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How Does Tobacco Deliver Its Effects?
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With each puff of a cigarette, a smoker pulls nicotine and other harmful substances into the lungs, where it is absorbed into the blood. It takes just 8 seconds for nicotine to hit the brain. Nicotine happens to be shaped like the natural brain chemical acetylcholine. Acetylcholine is one of many chemicals called neurotransmitters that carry messages between brain cells. Neurons (brain cells) have specialized proteins called receptors, into which specific neurotransmitters can fit, like a key fitting into a lock. Nicotine locks into acetylcholine receptors, rapidly causing changes in the brain and body. For instance, nicotine increases blood pressure, heart rate, and respiration (breathing).
Nicotine also attaches to acetylcholine receptors on neurons that release a neurotransmitter called dopamine. Dopamine is released normally when you experience something pleasurable like good food, your favorite activity, or the company of people you love. But smoking cigarettes causes neurons to release excess dopamine, which is responsible for the feelings of pleasure. However, this effect wears off rapidly, causing people who smoke to get the urge to light up again for another dose of the drug.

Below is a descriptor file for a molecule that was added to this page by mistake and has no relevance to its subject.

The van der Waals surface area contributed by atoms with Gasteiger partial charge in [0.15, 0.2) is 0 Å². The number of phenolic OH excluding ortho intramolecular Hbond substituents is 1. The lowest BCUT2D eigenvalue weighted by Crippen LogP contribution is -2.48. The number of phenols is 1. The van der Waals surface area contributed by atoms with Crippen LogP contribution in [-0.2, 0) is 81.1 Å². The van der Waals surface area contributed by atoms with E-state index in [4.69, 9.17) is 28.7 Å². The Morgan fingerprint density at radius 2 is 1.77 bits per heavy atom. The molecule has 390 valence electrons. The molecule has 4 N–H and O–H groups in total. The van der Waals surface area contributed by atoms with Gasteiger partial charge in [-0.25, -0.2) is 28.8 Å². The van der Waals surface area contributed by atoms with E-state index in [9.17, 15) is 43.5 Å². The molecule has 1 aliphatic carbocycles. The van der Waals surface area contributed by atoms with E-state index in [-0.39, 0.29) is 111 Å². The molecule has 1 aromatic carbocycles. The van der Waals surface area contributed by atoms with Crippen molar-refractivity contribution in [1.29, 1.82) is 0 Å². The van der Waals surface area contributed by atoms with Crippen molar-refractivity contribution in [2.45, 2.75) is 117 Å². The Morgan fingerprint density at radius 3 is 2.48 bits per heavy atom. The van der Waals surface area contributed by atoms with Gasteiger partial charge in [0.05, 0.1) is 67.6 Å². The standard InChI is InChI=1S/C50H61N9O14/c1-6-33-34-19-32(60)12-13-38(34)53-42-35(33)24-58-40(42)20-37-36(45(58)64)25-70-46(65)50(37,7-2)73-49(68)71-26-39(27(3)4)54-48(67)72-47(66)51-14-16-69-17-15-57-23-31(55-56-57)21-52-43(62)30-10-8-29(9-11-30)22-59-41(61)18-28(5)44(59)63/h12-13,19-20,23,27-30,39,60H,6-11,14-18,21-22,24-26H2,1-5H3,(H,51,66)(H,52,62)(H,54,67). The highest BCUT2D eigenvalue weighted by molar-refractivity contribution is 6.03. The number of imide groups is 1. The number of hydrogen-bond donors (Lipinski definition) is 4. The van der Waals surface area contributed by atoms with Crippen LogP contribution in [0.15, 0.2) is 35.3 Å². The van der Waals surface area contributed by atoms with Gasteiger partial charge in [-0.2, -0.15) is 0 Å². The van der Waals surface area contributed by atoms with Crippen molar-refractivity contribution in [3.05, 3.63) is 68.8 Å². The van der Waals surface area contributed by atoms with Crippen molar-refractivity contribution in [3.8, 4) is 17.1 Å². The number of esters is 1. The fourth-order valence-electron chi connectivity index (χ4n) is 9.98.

Nicotine may be the primary addictive component in tobacco but it's not the only ingredient that is biologically important. Using advanced neuroimaging technology, scientists have found that people who smoke have a significant reduction in the levels of an enzyme called monoamine oxidase (MAO) in the brain and throughout the body. This enzyme is responsible for the breakdown of dopamine, other neurotransmitters involved in mood regulation, and in a variety of bodily functions. Having lower amounts of MAO in the brain may lead to higher dopamine levels and be another reason that people who smoke continue to do so -- to sustain the pleasurable feelings that high dopamine levels create.
Also, researchers have recently shown in animals that acetaldehyde, another chemical constituent of tobacco smoke, dramatically increases the rewarding properties of nicotine -- particularly in adolescent animals -- which may be one reason why teens are more vulnerable to becoming addicted to tobacco than adults.
Reviewed on 3/1/2012
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